Learning from our Mistakes, Or Not

How did I get here?

Why do I keep on making the same mistakes over and over again? You would think that I would have learned by now.

 When you read Autobiography in Five Short Chapters, you find yourself  laughing, not because the poem is funny. You are laughing at yourself. You feel a connection to Portia Nelson’s words. She is speaking your words. 

I certainly felt a connection with her! She clearly articulated what I was feeling.

You feel connected to the author because it takes you forever to get it right. But one day you finally get it, perhaps by then the pain is too much for even you to bear. Or perhaps you are now more self-aware. The reason doesn’t matter because you have finally learned from that particular mistake.

Autobiography in Five Short Chapters

by Portia Nelson

 Chapter 1

 

I walk down the street.

There is a deep hole in the sidewalk.

I fall in.

I am lost …. I am helpless.

It isn’t my fault.

It takes forever to find a way out.

 

Chapter 2

 

I walk down the same street.

There is a deep hole in the sidewalk.

I pretend I don’t see it.

I fall in again.

I can’t believe I am in the same place.

But it isn’t my fault.

It still takes a long time to get out.

 

Chapter 3

 

I walk down the same street.

There is a deep hole in the sidewalk.

I see it is there.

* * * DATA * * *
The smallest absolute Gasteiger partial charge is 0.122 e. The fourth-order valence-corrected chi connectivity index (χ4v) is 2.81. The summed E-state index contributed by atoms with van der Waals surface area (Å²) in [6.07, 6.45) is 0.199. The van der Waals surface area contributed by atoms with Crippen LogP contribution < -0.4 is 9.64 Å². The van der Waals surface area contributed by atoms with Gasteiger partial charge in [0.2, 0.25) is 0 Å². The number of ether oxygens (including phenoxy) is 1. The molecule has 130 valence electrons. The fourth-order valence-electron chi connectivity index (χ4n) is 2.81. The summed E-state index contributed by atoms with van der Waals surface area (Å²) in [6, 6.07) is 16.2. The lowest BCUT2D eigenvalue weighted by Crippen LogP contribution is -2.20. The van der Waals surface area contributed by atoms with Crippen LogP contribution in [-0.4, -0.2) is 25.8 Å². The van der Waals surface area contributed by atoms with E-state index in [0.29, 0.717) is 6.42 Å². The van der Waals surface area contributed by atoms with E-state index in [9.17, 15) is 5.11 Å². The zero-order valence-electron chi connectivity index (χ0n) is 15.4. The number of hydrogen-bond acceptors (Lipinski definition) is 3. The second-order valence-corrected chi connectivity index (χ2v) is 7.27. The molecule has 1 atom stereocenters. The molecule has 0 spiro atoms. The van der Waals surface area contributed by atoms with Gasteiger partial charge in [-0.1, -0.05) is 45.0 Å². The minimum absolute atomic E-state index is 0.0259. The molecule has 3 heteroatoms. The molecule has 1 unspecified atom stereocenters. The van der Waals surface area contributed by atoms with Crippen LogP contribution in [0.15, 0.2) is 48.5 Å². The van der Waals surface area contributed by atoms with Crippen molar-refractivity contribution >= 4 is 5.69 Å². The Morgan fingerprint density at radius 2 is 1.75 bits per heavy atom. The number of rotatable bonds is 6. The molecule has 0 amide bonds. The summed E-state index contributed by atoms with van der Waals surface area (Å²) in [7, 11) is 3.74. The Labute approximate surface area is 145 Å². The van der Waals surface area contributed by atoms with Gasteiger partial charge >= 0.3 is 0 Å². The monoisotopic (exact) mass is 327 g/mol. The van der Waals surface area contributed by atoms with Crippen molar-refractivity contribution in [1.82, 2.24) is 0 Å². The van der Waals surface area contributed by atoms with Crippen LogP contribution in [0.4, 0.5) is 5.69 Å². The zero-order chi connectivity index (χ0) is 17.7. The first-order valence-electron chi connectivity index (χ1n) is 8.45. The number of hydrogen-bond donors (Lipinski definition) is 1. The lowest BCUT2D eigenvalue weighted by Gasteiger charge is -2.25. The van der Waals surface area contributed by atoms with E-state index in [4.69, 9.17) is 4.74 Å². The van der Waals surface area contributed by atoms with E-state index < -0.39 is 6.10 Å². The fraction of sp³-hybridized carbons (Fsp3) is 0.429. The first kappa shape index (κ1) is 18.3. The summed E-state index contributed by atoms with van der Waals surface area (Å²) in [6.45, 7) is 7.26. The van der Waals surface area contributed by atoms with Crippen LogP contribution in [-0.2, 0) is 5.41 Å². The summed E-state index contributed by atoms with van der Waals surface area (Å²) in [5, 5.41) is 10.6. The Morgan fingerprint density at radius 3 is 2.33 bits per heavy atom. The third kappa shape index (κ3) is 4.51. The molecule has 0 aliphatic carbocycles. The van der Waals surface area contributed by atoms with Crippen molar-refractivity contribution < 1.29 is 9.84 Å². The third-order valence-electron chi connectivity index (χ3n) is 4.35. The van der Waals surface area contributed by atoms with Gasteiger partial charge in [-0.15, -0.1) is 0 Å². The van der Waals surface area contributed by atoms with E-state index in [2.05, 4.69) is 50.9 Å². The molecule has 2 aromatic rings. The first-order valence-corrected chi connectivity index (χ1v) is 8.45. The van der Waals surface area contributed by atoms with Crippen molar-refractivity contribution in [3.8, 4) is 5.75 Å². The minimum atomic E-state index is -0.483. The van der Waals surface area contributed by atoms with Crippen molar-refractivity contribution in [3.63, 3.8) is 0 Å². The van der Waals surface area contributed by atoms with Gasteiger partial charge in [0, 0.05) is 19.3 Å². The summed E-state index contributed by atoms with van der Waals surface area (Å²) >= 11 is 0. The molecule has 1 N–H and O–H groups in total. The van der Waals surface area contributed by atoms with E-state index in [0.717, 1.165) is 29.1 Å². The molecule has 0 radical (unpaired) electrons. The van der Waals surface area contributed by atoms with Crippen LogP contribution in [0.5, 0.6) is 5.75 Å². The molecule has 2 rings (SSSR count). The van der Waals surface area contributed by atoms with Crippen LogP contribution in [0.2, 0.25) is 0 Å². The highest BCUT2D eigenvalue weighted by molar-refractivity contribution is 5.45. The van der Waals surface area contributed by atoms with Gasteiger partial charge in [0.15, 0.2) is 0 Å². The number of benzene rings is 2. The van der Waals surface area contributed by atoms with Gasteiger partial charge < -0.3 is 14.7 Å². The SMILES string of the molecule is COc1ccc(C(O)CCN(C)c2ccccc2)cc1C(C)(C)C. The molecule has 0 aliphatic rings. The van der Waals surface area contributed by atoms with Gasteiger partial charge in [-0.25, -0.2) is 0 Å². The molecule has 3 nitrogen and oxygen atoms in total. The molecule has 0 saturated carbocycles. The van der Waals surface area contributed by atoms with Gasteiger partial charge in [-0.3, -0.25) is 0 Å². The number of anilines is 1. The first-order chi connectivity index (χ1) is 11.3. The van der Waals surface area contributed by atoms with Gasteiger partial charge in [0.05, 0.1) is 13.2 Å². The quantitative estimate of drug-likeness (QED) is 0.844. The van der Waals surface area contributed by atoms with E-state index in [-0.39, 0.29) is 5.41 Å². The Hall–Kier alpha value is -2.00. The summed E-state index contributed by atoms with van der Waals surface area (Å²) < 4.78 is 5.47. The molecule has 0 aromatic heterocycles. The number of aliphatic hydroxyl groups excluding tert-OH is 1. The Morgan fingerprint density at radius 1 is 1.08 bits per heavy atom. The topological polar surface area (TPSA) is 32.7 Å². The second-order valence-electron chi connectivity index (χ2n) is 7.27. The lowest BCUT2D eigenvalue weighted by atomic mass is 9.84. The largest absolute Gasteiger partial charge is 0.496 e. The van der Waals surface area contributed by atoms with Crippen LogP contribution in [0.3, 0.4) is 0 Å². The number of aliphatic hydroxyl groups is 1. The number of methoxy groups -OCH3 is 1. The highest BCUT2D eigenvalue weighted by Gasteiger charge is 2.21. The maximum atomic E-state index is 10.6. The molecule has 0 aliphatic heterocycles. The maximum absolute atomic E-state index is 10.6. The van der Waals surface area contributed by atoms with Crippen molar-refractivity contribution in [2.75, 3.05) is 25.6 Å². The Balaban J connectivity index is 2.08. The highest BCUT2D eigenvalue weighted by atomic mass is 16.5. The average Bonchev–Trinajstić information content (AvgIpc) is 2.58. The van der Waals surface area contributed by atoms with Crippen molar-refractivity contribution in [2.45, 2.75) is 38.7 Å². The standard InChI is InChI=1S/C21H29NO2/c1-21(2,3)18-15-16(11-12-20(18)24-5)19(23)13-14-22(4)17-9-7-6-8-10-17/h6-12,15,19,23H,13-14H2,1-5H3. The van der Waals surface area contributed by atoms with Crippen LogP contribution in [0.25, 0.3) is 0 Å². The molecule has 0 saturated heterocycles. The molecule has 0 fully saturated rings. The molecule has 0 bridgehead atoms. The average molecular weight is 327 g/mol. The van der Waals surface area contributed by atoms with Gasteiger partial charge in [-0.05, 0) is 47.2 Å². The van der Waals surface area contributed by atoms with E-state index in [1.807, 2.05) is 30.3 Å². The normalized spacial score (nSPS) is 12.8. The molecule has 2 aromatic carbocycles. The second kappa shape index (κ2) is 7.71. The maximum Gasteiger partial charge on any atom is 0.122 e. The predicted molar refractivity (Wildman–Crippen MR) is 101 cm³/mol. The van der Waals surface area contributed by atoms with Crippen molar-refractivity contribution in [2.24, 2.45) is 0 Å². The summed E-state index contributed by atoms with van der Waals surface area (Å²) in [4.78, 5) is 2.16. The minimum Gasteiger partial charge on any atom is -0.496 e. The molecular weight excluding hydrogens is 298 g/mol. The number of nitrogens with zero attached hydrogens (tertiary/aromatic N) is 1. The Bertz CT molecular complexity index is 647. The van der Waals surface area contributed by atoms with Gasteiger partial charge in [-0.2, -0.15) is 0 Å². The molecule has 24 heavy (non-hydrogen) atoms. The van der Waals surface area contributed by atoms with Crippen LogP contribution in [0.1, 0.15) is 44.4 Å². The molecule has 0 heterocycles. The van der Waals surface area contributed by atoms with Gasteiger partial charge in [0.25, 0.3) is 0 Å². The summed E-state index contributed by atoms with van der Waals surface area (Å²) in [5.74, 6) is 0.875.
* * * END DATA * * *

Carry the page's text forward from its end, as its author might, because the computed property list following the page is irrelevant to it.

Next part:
I still fall in … it’s a habit… but,

my eyes are open.

I know where I am.

It is my fault.

I get out immediately.

 

Chapter 4

 

I walk down the same street.

There is a deep hole in the sidewalk.

I walk around it.

 

Chapter 5

 

I walk down another street.

 

 Portia Nelson, 1920 – 2001, There’s a Hole in My Sidewalk

As I write this post, and read the poem again, I notice something for the first time, and make a connection that I didn’t make before.

“…I walk down the same street. There is a deep hole in the sidewalk. I pretend I don’t see it. I fall in again. I can’t believe I am in the same place…”

 The quote attributed to both Einstein and Bejamin Franklin pops into my consciousness, “Insanity is doing the same thing over and over but expecting to get a different result.” We are in the same place because we simply haven’t made any changes. How can we expect a different result if we keep on doing the same thing the same way?

We no longer have to walk down that particular road in life because we have options. We can learn from your mistakes, or not, the choice is entirely ours.

What emotions does Autobiography in Five Short Chapters evoke? What lessons can we learn? What does this poem remind you of?

The first time I read this poem it moved me deeply. So much so that I secured permission to use it in my book Tales of People Who Get It.

Autobiography in Five Short Chapters is from the book There’s a Hole in my Sidewalk, pp 2-3.

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